August 7, 2019 | Unregistered Commentermarc

    I wonder if you have any stories of your interactions with chess luminaries we may know. I've read in your posts that you met and played Tal for example. Anything to share there? Did you meet other giants? How about important people in US chess? Did you meet William Lombardy or Ken Smith for example.

    [DM: I've had interactions, sometimes momentary, sometimes much more involved, with lots of GMs over the years. Kasparov, Karpov, Spassky, Fischer (almost) - to name some world champions, and practically everyone in U.S. chess. This may merit its own post, as there's just so much that could be said here! (Not promising anything, though.) Just to mention the two you noted: I saw Smith at one or two big Las Vegas tournaments in the early '80s, but had no interaction with him. But I was able to chat with Lombardy a few times at the Manhattan Chess Club in the '90s, and he even mentioned me in his autobiographical Understanding Chess: My System, My Games, My Life.]

    August 7, 2019 | Unregistered CommenterTEF

    If you were Garry and were writing, "My Great Successors" who'd make your top 3 players (in order) of the pre-Carlsen era chapter?

    [DM: In temporal order, or order of strength? I'll assume the former, and list the three lineal world champions: Kramnik, Anand, and Carlsen. I'd add a mini-chapter on Topalov within the Kramnik chapter, as he was a dominant figure from around 2004 to 2010-11 who barely lost two world championship matches.]

    August 10, 2019 | Unregistered Commenternminwalla

    I have a question, can you be educated (in the world) and religious? Are the two comparable?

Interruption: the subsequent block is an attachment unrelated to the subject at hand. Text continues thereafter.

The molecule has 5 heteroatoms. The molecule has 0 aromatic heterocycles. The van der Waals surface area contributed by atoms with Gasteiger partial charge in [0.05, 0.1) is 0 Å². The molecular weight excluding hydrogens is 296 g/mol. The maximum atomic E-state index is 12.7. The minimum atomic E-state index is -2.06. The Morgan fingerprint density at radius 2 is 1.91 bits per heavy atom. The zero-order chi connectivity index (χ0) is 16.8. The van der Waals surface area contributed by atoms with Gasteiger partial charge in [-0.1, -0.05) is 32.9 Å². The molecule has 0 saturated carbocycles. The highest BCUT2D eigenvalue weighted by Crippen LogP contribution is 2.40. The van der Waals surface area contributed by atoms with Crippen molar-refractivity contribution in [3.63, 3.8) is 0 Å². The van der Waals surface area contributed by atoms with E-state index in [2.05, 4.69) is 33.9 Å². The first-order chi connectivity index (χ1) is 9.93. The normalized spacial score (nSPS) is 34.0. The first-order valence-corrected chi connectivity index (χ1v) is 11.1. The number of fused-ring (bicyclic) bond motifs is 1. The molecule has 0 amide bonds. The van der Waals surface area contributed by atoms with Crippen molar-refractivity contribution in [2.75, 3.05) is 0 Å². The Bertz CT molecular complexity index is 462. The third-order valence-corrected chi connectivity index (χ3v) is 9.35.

[DM: If not, then what about Boyle, Kepler, Newton, Leibniz, Euler, Lavoisier, Linnaeus, Priestly, Maxwell, Mendel, Pasteur, Kelvin, Lemaitre, Dobzhansky, Wheeler, and Collins - just to name a few highlights from the sciences over the centuries. (Tons more here: https://en.wikipedia.org/wiki/List_of_Christians_in_science_and_technology - and of course this isn't mentioning Jews, who have been heavily represented in the sciences and the broader intellectual world (not that all Jews practice the religion), or adherents of other religions.) There are countless intellectuals in non-scientific disciplines who are Christians (and Jews, etc.) as well, so on the principle that actuality proves possibility, the answer to your first question is a clear yes.

    I'm guessing that your second question was supposed to be, "Are the two compatible?" As someone who is a practicing Christian with multiple graduate degrees, you won't be surprised to hear me say that they are. Is there a reason to think otherwise? Some religious beliefs are incompatible with some scientific theories, and/or with some philosophical claims made about science. But that doesn't mean that those philosophical claims are correct, scientific theories can and often are wrong or at least in need or revision, and major religions like Christianity often admit of multiple frameworks on secondary issues. (There are, for instance, a huge number of theories within Christianity about what the first chapters of Genesis teach about the age of the earth and the origin of human beings - and this even pre-dates Darwin.)